Interviewer: Recommend one book and share why.
David Greene: So I'm writing a book that’s supposed to be out in October about honesty in investing, but I would say the one book I’d recommend right now is The Richest Man in Babylon. It’s a classic that has to do with financial principles that are timeless, really. If you read that book and you understand the principles in it, it’s a lot harder to make stupid decisions later on when you come across unfamiliar territory.
Interviewer: Well, this interview’s going live on October 23, so where can Fire Nation go to learn more about your book?
David Greene: You can pre-order the book at Amazon right now, or you can get it at Barnes & Noble. They both have pre-ordered copies. It’s tentatively named Invest Anywhere: How to Buy, Rehab, and Manage Rental Properties in Other People’s Backyards.
Interviewer: And also, Fire Nation, you can just search for David Greene as an author, that’s G-R-E-E-N-E. David, let’s end today on fire, brother, with you giving us a parting piece of guidance, the best way we can connect with you, and then we’ll say goodbye.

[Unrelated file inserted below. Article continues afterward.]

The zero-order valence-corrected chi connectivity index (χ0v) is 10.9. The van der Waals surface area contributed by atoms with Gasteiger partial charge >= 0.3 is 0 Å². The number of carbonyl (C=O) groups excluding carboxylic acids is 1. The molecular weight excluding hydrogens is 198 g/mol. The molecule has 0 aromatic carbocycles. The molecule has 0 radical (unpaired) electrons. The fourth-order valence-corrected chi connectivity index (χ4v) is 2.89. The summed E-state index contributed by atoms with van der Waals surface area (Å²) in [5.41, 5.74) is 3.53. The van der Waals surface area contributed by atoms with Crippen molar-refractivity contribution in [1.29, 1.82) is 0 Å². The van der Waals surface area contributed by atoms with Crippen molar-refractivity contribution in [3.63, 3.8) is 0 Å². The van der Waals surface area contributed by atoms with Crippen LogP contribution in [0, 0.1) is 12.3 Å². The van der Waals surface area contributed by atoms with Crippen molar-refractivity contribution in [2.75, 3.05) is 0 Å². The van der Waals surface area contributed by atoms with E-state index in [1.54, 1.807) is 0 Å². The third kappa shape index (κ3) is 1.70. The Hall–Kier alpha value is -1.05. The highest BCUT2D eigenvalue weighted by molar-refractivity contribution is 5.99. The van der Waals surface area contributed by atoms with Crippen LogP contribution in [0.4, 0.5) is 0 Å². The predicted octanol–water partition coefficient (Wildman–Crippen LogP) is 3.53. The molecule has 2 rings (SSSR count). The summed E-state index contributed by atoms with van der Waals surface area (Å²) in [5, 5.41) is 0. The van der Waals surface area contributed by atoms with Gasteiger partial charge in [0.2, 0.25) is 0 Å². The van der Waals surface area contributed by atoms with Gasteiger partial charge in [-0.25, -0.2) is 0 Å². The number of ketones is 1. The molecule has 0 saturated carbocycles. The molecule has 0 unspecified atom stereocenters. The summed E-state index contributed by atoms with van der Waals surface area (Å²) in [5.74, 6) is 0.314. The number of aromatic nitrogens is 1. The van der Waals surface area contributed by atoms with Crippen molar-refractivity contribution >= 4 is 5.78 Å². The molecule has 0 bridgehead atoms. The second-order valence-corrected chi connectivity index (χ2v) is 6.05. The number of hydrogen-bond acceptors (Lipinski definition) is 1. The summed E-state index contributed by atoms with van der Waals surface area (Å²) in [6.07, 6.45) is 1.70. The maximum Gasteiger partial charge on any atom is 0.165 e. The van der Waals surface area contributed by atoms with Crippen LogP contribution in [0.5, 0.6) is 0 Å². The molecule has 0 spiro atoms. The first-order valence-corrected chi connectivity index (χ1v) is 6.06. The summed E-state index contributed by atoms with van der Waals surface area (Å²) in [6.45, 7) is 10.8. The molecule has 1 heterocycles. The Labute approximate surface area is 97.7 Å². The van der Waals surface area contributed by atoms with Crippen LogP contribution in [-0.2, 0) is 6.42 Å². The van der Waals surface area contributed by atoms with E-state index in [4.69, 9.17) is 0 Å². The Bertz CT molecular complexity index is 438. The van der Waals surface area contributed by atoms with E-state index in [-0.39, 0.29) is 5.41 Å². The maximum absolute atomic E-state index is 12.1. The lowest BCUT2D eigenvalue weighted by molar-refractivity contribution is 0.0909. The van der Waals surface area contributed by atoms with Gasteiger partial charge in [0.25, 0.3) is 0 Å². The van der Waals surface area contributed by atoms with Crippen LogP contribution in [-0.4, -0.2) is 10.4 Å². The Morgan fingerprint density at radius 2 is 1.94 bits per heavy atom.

David Greene: So I run the website you mentioned earlier, greeneincome.com. There’s an E at the end of the Greene. That’s how my name is spelled. I basically show people the deals that I’ve done, and I teach them how I found it and what I did to put it together. The best way to learn is from other people’s mistakes, not your own, so if can follow along with what other people did, it can sharpen your learning curve. I also have all the articles that I’ve written and podcasts I’ve been on on there. You can email me through that website, and I’d love to connect with people and share how the power of real estate has changed my life.